The Department of Corrections has various programs aimed at reducing recidivism and reintegrating prisoners back into society. Senate Judiciary Committee is considering a bill S.295, that could help reduce the number of people in prison by offering alternatives such as substance abuse treatment.

Wizowaty said that’s a good idea, except that the bill also includes harsher penalties for certain types of burglary.

“If your biggest concern is public safety we should be paying attention to what works,” she said.

Pallito also pointed to S.295 as a way to seek alternatives to incarceration.

Another measure that could help DOC keep people out of prison is a federal grant the department is seeking. The application for the seven-figure recidivism reduction grant is due in June, Pallito said.

Pallito pointed out that not incarcerating low-level offenders wouldn’t entirely solve the overcrowding problem. There are 500 prisoners sent out of state but only a few hundred of the state’s total convicts were sentenced for low-level offenses, he said.

The CCA contract expires in 16 months. Pallito said CCA seems motivated to continue the security changes that came as a result of the lockdown through the end of the contract.

The state will then put out a new request for proposals, he said.

Pallito said Maine at one point offered to house Vermont inmates throughout its county facilities but it would be too hard to keep track of Vermont prisoners because they would be so spread out, he said.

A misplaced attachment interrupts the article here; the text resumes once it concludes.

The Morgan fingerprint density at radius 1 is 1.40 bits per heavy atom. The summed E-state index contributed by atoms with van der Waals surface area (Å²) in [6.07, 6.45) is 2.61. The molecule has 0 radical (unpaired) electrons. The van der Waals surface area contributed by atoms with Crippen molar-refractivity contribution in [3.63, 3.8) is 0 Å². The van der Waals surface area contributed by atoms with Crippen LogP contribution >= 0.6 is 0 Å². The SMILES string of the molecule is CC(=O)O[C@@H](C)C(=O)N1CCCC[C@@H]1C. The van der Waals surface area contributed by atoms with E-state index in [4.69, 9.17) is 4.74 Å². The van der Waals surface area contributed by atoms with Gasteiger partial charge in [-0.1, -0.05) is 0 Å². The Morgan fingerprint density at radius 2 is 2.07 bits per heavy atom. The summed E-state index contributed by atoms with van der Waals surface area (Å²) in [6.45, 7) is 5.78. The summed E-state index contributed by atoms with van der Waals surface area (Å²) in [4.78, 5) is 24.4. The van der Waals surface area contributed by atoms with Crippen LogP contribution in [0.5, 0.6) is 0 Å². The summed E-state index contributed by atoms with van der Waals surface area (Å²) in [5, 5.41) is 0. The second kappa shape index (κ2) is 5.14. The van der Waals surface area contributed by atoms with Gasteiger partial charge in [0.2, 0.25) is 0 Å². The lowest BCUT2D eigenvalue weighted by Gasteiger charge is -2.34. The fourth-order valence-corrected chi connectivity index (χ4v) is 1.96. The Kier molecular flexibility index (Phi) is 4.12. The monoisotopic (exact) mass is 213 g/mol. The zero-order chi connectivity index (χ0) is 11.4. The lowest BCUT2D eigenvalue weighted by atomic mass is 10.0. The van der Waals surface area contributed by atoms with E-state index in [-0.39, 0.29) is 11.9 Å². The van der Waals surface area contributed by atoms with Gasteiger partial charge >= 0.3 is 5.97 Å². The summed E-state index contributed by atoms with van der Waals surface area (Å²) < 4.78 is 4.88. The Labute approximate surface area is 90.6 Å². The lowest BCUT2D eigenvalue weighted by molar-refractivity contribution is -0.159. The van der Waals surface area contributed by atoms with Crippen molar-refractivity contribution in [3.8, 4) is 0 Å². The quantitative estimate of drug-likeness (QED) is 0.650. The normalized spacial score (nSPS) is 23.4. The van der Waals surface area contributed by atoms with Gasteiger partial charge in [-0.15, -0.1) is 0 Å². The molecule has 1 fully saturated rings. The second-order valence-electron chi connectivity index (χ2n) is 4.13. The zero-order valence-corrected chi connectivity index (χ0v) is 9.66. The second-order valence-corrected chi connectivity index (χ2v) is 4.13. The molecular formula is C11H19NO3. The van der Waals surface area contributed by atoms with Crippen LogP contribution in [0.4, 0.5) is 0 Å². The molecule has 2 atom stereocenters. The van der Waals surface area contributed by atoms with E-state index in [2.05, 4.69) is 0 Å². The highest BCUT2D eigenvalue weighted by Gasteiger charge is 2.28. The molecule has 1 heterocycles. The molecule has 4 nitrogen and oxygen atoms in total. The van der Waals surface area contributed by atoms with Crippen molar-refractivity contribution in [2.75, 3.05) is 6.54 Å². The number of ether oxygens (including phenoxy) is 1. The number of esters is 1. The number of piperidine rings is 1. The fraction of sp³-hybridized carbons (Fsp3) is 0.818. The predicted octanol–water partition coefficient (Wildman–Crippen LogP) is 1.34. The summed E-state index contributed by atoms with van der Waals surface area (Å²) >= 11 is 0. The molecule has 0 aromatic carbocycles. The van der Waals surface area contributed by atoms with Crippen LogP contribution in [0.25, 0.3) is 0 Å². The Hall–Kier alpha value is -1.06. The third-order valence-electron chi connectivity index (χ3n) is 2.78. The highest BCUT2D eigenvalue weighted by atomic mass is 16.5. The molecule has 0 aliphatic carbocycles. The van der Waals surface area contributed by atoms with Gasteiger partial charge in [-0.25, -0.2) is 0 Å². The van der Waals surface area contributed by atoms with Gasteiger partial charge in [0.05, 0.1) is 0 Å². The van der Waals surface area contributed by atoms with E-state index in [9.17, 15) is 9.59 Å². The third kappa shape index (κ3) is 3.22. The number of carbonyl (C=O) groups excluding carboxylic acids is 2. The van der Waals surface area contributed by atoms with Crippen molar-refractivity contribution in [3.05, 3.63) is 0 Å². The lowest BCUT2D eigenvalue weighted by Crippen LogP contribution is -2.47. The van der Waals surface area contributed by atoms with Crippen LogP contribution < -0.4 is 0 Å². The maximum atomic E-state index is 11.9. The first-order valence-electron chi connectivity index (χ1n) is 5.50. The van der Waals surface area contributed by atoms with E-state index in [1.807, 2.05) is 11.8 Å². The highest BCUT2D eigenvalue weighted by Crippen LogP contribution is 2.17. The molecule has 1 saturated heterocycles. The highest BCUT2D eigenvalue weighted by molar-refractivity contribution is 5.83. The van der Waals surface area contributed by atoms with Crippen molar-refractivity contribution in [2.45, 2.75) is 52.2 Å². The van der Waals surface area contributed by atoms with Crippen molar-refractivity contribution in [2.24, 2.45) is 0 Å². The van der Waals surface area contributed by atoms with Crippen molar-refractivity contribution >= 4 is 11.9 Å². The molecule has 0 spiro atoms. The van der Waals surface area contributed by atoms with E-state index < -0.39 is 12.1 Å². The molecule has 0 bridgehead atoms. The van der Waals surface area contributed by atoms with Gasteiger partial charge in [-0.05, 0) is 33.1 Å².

Sen. Dick Sears, D-Bennington and chairman of the Senate Judiciary Committee, Tuesday defended S.295’s burglary provision, and another increasing penalties for heroin trafficking.

Sears said his constituents are scared of home invasions, said to be increasingly common as addicts’ steal to pay for their drug habits.

The Judiciary Committee is also considering another bill, S.195, that would create a new crime of aggravated disorderly conduct.

Sears said he believes alternative justice programs are vital, but it is important to be realistic about Vermont’s capacity to house its prisoners.

“If they don’t want people sent to private prisons then build a prison in Vermont,” Sears said.

He said reducing the prison population wouldn’t likely get it down to the number of beds in Vermont, which is about 1,600.

Bram Kranichfeld, executive director of the State’s Attorneys and Sheriffs’ Association, said in a statement Tuesday that prosecutors share the goal of reducing recidivism.

“The State’s Attorneys strive to ensure that the outcomes of the criminal justice system are fair and equitable and that our communities are protected,” he said.

Each case is treated differently, he said. Some alleged offenders can benefit from treatment whereas other high-risk offenders may need to be removed from society.

“The services offered through pre-trial programs like Chittenden (County’s) Rapid Intervention Community Court program, and envisioned by S.295, give prosecutors and judges more information and more options to craft more effective outcomes,” he said.

Laura Krantz